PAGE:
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Gaining a deeper understanding of acupuncture vs. dry needling will help you  clarify misconceptions that currently exist. Many people respond "acupuncture" when asked to name a medical procedure that includes the insertion of thin metal needles into the skin. Many are unaware that a comparable technique known as dry needling was created to alleviate pain as well, but it is based on an entirely distinct set of medical beliefs.
Because there is insufficient scientific study on both approaches, it is difficult to say whether acupuncture or dry needling is a more effective kind of pain therapy at this time. Because none of these treatments has been widely used in the West for a long time, the medical profession is only now beginning to study their efficacy.

Origin of Acupuncture and Dry Needling

Although Dry Needling began to gain popularity in North America in the 1940s, it was not until the 1970s that acupuncture made its way to North America that Dry Needling gained traction. The insertion of needles into tender spots on the body without the introduction of chemicals is known as dry needling. Dry Needling is commonly used to treat musculoskeletal problems, particularly myofascial pain. The approach is based on locating tender areas (trigger points) throughout the body.
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Acupuncture and dry needling developed in two quite different ways, despite their similarities. Acupuncture is founded on the Eastern concept of chi, which is an energy that passes through all living things. Needles were believed to be inserted to unclog stoppages where chi had stopped flowing and restore proper function.
Dry needling, unlike acupuncture, is based on empirical medicine. The myofascial trigger points, which control local twitch response, are the key to dry needling. These trigger sites were discovered after rigorous scientific investigation. The exact mechanism by which a needle inserted into these trigger points relieves pain is unknown, however it is thought to disrupt muscle endplates that activate muscle tension. This muscle relaxation encourages blood flow, oxygenation, and the release of natural opioids.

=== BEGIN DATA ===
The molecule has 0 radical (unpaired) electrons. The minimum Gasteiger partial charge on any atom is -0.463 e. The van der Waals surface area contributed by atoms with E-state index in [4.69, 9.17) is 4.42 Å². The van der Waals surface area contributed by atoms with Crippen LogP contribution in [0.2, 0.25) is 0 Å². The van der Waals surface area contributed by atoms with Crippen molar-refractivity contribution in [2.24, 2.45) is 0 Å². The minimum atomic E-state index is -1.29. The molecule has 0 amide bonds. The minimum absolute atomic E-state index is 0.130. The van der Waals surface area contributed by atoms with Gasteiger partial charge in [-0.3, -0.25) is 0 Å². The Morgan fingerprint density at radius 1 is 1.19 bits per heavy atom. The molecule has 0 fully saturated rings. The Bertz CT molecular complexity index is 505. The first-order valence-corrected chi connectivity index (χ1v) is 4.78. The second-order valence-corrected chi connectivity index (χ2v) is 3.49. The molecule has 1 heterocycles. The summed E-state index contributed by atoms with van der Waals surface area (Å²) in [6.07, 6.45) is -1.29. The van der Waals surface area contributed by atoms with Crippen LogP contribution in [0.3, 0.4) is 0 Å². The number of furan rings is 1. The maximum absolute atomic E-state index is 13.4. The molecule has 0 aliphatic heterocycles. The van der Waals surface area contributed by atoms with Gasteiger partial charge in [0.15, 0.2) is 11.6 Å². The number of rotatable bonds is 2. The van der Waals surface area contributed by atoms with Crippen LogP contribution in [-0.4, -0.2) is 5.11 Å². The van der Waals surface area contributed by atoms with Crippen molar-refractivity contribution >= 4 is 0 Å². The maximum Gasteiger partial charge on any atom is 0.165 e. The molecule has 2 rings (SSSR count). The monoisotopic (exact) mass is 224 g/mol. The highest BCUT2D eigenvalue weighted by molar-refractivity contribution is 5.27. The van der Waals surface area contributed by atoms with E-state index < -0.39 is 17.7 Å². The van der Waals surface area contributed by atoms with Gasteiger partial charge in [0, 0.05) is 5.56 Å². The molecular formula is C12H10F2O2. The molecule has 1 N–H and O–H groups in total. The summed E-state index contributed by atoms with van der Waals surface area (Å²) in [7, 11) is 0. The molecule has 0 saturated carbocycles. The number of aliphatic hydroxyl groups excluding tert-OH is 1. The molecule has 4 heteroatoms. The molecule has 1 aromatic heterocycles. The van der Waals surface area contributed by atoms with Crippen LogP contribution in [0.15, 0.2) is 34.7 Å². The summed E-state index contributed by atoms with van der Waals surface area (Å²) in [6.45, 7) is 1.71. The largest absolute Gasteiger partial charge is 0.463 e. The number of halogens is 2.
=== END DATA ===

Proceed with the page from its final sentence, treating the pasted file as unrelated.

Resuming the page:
Common conditions treated by Acupuncture and Dry Needling

Common conditions treated by Acupuncture and Dry Needling

You can anticipate to discuss your current health needs with your acupuncturist during your initial acupuncture appointment. You will be able to get the most out of your treatment if you do so. The acupuncturist will then perform a mild physical examination tailored to your specific needs. After that, you'll lie down on the treatment table while the acupuncturist works her magic, inserting needles into various parts of your body in accordance with conventional acupuncture points. For best efficiency, the needles are usually left in for five to thirty minutes. Common conditions include:

1.Muscle and joint pain
2.Nausea and vomiting
3.Menstrual cramps

Dry needling, on the other hand, typically uses needles placed into the muscle to relieve discomfort. That's the extent of the resemblances. The notion behind dry needling, in contrast to the traditional philosophy that governs acupuncture, is to release myofascial trigger points in the muscle. These trigger points are knots in your muscles that can cause discomfort. When a collection of muscle fibres does not extend back to a relaxed state following physical exercise or strain, knots form. Myofascial trigger points can arise in a variety of ways, including:

2.postures improvement
3.Impingement of the nerves
4.Endocrine and metabolic conditions

What method should I use for Pain management?

When it comes down to it, the ability of dry needling and acupuncture to operate in unison with the body is what they have in common, and both are considered holistic, low-risk natural treatments with several advantages.
While dry needling alone cannot treat many illnesses, a combination of dry needling and acupuncture treatments can yield great outcomes. While dry needling, may not help with nerve problems, broad inflammation, extreme pain, or tendinitis, Acupuncture can be used for severe edema and agony.
In terms of research, acupuncture has more in-depth research and clinical practice guidelines than dry needling, owing to its newness.
The management of chronic diseases require more energy and deeper meridian points, making acupuncture more effective.

Where can I locate a dry needling professional?

It's critical to make sure you're seeing a licenced practitioner. That way, you can rest assured that you're getting the greatest care possible without jeopardising your wellness and health.

Call us to know more!

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